Layne heads up his Church of God from Rancho Cucamonga, California. Layne first become a minister in Oklahoma, but after only a few years there he left to form his own church in 1988. The German Church of God and Layne's have no affiliation.

"We were really sad about this split,'' says Rev. Harry Semenjuk, spokesperson for German Church of God from headquarters in Edmonton. "Families have been split apart. (Hildebrandt) is not a bad guy, at one point we were close. But they are so firm in their beliefs, they won't talk to us at all.''

Layne denies suggestions that his church is authoritarian, cultish or ruled by him alone, claims made by Semenjuk, Elke, and a former minister of Layne's church. Semenjuk says the strict rules that govern Layne's church worry him. "They don't send their kids to school. They don't agree with the use of medicine or doctors. They don't allow the use of (musical) instruments in the service and their dress code is very strict.''

Layne points out that children are home-schooled and their dress code reflects a simple lifestyle. David Kauenhowen was a minister in Layne's church in Manitoba from 1991 to 2000. He says he was excommunicated by Layne because he refused to adhere to the strict guidelines of the church. Kauenhowen says those rules extended into all aspects of the congregation's lives.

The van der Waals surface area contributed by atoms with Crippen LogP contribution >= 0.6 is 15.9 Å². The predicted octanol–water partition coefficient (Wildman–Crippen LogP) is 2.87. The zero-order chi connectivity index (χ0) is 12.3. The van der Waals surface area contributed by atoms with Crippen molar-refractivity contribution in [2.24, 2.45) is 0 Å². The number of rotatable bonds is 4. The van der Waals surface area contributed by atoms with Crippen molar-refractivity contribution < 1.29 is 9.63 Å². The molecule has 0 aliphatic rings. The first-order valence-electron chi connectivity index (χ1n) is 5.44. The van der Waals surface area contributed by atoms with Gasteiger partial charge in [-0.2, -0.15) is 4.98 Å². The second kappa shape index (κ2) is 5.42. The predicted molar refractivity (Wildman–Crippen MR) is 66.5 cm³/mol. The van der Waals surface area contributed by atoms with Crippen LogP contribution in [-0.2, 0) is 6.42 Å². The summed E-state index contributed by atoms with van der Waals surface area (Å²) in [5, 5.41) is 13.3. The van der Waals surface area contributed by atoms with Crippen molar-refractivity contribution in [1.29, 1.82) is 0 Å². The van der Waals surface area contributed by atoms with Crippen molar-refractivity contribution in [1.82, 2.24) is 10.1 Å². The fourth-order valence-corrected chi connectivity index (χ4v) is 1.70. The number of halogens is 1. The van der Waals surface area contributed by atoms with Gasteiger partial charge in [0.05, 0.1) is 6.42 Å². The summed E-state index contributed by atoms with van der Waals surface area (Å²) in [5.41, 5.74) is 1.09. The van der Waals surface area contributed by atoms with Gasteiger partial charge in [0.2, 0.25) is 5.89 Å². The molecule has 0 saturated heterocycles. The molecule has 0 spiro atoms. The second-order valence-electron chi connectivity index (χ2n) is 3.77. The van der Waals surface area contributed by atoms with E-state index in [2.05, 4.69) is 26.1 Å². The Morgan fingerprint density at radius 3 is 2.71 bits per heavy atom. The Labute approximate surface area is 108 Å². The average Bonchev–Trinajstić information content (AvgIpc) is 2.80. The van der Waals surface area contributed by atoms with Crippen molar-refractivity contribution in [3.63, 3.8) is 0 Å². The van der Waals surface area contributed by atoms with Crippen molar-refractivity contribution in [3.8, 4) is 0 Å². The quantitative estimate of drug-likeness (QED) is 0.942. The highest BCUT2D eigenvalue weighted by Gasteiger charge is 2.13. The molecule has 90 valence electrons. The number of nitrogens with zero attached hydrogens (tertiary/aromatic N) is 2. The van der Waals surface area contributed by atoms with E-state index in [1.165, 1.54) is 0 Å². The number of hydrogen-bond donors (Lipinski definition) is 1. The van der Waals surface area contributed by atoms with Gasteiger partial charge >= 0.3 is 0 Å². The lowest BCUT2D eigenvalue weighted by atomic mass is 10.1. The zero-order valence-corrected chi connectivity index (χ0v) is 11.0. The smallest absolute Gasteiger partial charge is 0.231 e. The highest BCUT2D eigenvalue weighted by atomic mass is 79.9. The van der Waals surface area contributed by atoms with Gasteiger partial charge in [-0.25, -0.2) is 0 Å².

Layne "controls the church, he says who you can marry, and where you can live.'' says Kauenhowen. "You are either behind him or you will be kicked out one way or another. He considers himself in charge of every person in the church.'' Layne vehemently denies these allegations and says his church is governed by a committee of ministers who meet once a year to talk about the direction of the church.

"Everyone has an equal say. We help to advise and council but we do not dictate peoples lives,'' said Layne by phone from California. Layne says people who want to get married are encouraged to seek the council of the church but he does not dictate marriages. Layne also says that he encourages members of the congregation who wish to move to other cities, to relocate close one of their churches, but he denies that he decides where people can live.

"Our concept is a lifestyle,'' he says. "A total commitment that effects every aspect of our lives. To understand us, you have to understand we are a community - and we don't believe that is cultish.''

The original Church of God was started by Daniel Warner in the 1880s in Indiana. Semenjuk says their mission was to unite the world under one church. To spread this message they travelled to Europe, Russia and Africa. The German Church of God in Canada is made up mostly of German immigrants, who were converted by English church missionaries long ago.

Across North America there are literally hundreds of churches using the name Church of God. While many of these are affiliated with each other, Layne's church is not affiliated with any other church.